- The Washington Times - Thursday, January 20, 2022

The U.S. Navy sent a destroyer through the disputed South China Sea, the latest in a series of maritime challenges to China‘s territorial claims in the region.

On Thursday, the USS Benfold conducted a “freedom of navigation operation” close by the disputed Paracel Islands. Officials with the U.S. 7th Fleet called the maneuvers “consistent with international law.”

“This freedom of navigation operation upheld the rights, freedoms, and lawful uses of the sea recognized in international law by challenging restrictions on innocent passage,” U.S. Navy officials said in a statement after the destroyer passed through the island chain.



Taiwan and Vietnam also claim sovereignty over the Paracels — which the U.S. government doesn’t recognize as their legal right — but China is actively expanding its military presence in the South China Sea.

China‘s People’s Liberation Army (PLA) claimed that its naval and air forces warned off the USS Benfold, an Arleigh Burke-class guided-missile destroyer, after it entered the chain — known in China as the Xisha Islands. U.S. officials denied their warship had been diverted.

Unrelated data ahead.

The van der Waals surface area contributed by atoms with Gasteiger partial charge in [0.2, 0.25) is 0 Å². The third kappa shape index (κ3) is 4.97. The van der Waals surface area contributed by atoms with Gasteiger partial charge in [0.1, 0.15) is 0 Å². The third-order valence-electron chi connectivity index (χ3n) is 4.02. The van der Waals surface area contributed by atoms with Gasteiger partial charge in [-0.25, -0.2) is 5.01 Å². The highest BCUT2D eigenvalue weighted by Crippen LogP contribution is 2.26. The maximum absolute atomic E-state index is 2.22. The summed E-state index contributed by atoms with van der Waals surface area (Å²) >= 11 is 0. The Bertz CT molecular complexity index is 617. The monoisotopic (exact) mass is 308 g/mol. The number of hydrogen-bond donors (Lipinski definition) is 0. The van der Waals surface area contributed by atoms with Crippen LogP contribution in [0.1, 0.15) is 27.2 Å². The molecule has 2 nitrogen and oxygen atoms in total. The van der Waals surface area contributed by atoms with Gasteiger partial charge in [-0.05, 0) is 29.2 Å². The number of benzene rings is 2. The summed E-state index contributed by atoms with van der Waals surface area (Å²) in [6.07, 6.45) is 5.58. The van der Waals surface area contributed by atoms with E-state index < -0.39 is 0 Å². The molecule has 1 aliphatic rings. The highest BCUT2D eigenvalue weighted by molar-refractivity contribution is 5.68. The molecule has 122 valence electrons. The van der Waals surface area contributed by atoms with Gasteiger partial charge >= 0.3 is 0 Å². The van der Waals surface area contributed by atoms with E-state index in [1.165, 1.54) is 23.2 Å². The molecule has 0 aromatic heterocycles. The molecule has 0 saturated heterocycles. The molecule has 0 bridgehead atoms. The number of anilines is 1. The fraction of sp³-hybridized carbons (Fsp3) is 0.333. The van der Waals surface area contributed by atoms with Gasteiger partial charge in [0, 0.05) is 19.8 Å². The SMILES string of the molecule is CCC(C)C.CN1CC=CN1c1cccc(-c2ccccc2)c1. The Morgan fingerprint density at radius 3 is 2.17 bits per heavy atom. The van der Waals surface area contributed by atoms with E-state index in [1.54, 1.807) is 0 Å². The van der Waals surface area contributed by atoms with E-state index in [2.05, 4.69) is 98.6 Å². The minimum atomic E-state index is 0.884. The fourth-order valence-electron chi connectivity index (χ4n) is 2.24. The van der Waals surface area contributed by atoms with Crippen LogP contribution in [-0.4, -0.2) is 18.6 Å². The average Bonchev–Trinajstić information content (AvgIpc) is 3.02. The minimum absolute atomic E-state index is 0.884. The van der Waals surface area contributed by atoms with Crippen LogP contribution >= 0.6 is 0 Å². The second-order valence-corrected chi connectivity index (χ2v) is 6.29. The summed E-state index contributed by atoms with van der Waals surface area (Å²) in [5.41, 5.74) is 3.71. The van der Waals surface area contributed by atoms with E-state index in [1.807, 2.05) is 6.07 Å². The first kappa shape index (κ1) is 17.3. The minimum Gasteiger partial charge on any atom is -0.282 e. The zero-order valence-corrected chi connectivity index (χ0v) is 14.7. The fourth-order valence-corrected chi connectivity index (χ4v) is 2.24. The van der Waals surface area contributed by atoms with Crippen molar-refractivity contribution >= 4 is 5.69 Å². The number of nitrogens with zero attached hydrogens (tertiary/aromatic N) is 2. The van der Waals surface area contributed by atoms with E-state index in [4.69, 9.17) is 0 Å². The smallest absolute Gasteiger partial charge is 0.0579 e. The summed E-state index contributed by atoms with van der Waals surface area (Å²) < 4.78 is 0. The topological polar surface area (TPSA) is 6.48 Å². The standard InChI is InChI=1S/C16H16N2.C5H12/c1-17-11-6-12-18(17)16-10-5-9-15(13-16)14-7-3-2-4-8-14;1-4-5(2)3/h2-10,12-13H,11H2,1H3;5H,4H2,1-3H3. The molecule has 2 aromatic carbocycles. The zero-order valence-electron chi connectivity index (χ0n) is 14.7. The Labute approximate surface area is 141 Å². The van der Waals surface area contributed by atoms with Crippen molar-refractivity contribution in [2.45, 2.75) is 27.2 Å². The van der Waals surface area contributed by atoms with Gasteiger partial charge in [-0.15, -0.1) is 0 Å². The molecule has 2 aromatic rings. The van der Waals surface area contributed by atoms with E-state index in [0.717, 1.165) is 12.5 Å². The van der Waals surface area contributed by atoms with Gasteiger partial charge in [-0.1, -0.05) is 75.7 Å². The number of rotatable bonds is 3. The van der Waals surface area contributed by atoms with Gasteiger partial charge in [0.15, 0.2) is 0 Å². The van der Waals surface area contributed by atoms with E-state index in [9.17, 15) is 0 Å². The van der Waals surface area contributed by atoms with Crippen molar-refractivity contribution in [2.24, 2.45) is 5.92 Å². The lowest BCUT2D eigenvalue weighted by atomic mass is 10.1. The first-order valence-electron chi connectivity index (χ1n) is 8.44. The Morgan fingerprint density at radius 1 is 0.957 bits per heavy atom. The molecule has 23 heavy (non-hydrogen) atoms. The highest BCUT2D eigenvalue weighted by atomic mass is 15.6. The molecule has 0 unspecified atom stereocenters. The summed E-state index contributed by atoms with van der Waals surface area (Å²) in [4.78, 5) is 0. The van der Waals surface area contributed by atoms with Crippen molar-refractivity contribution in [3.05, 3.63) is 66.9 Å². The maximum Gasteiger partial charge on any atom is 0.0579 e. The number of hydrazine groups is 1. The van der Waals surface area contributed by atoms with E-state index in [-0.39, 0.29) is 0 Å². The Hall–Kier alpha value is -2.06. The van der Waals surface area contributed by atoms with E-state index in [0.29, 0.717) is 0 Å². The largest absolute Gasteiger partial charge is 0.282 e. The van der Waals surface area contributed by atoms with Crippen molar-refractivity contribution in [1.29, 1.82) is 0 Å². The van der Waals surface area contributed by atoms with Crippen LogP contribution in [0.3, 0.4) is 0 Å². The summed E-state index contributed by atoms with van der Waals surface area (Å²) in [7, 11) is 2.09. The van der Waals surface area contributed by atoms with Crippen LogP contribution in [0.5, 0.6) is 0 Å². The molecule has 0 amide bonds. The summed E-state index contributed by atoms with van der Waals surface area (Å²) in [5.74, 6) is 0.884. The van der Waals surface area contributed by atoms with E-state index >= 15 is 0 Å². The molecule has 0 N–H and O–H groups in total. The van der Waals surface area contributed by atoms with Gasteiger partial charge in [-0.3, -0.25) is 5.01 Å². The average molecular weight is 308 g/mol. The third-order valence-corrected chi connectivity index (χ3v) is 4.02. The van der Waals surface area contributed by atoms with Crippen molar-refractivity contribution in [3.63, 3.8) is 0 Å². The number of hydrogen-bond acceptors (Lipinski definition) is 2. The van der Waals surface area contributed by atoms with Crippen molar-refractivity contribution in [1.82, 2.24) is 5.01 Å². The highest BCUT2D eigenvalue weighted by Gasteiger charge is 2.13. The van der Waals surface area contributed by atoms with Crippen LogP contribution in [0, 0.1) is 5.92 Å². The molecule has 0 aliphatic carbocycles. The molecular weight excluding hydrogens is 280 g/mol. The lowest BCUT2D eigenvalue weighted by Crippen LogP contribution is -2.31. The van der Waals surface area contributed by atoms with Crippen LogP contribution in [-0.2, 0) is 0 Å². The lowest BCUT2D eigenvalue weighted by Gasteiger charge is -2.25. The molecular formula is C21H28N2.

“We sternly demand the US to stop such provocation immediately, or it will face the serious consequences led by accidents caused by this,” Senior Col. Tian Junli, spokesperson at the PLA Southern Theater Command, said in a statement.

China‘s statement “is the latest in a long string of PRC actions to misrepresent lawful U.S. maritime operations and assert its excessive and illegitimate maritime claims at the expense of its Southeast Asian neighbors in the South China Sea,” U.S. 7th Fleet officials said in a statement. “The PRC’s behavior stands in contrast to the United States’ adherence to international law and our vision for a free and open Indo-Pacific region.”

The U.S. also pushed back against China‘s claims of a straight baseline boundary around the Paracel Island chain.

“With these baselines, the PRC has attempted to claim more internal waters, territorial sea, exclusive economic zone and continental shelf than it is entitled to under international law,” the U.S. 7th Fleet said.

The U.S. Navy operates in the South China Sea on a daily basis, as it has done for more than a century.

“The United States will fly, sail, and operate wherever international law allows — regardless of the location of excessive maritime claims and regardless of current events,” 7th Fleet officials said.

• Mike Glenn can be reached at mglenn@washingtontimes.com.

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